We also have VIDO InterVac, an infectious disease and vaccine research organization that works on both human and animal vaccine development.
Both of these high-level research centers can be found tucked away on the humble University of Saskatchewan campus. That’s pretty incredible.
The best thing about science is that you can do it anywhere if you have the smarts and the determination to answer those curious questions.
Take a look at another incredible woman in science, Rita Levi-Montalcini. She won the Nobel prize in Physiology or Medicine in 1986 for her discovery of something called nerve growth factor – which she isolated in the early 1950s. Rita was born into an Italian Jewish family in 1909 and, if you know anything about history, you are aware of what is to come. Rita was an promising rising scientist at the University of Turin in 1936, working in the lab of her mentor Giuseppe Levi. (Fun fact: Levi, was a pioneer of in vitro studies of cultured cells!) Just a few years later, with the Nazi’s rise to power in Europe, Jews were barred from careers and education.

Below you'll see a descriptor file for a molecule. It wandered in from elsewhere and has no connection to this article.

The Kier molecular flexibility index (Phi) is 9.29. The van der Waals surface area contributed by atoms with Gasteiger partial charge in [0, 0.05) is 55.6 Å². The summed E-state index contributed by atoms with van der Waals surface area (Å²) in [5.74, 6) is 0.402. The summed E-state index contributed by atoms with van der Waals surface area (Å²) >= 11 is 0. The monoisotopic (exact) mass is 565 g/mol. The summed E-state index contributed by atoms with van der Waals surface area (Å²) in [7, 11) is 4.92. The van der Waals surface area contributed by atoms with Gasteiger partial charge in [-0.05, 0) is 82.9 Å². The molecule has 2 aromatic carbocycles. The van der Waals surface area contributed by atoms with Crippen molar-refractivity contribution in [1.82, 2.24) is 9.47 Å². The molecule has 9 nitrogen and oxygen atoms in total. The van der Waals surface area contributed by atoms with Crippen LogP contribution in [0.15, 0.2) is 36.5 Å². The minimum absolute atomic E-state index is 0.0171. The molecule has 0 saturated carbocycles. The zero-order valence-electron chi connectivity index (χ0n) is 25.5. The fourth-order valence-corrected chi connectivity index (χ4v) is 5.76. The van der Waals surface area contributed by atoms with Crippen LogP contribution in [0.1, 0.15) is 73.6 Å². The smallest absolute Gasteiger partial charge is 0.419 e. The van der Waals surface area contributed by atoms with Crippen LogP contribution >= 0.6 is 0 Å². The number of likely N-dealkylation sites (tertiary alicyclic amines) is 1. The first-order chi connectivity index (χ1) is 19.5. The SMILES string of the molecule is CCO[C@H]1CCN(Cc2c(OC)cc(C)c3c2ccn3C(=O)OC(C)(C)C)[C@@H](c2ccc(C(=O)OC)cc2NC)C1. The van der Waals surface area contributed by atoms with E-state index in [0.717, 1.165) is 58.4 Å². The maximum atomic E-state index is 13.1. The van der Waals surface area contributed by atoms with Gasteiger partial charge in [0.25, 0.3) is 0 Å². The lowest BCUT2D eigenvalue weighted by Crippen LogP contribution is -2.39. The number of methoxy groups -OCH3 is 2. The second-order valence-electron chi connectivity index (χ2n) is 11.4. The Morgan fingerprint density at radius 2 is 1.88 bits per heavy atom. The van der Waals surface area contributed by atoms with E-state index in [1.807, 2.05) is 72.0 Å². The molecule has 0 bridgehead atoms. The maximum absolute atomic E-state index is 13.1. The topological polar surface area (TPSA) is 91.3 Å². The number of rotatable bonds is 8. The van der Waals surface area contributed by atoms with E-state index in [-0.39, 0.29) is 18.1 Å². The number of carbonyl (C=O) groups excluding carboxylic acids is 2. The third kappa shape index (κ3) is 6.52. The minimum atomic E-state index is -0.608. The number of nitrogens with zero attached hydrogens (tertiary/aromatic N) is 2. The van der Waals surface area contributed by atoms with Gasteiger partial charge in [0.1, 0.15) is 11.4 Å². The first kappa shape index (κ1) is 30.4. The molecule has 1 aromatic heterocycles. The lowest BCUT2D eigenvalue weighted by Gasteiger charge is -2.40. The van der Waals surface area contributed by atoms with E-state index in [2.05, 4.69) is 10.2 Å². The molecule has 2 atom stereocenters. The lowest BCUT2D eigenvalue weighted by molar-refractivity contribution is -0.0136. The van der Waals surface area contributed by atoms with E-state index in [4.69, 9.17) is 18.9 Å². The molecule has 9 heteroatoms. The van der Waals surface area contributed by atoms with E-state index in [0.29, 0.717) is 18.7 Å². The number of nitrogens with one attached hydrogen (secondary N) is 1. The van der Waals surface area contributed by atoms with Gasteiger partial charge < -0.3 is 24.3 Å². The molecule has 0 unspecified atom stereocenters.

Rita Levi-Montalcini went into hiding to survive the Holocaust but she didn’t let a little genocide get in the way of her love for science. She set up a secret lab in her room – working with chicken embryos and using make-shift equipment she MacGyvered from household items.
When the war ended she went on to continue her research in actual labs. Working with biochemist Stanley Cohen, they managed to isolate nerve growth factor and lay down some pretty amazing foundations in Cell Biology and Neuroscience.
As my friend Vanessa Cowan would say, “YAS QUEEN”.
Vanessa is the local woman in science I had allude to earlier. After some gentle poking for her to answer some interview questions, she came through this week with an amazing look at her research and what it means to be a woman in science.
When did you first get interested or involved in science?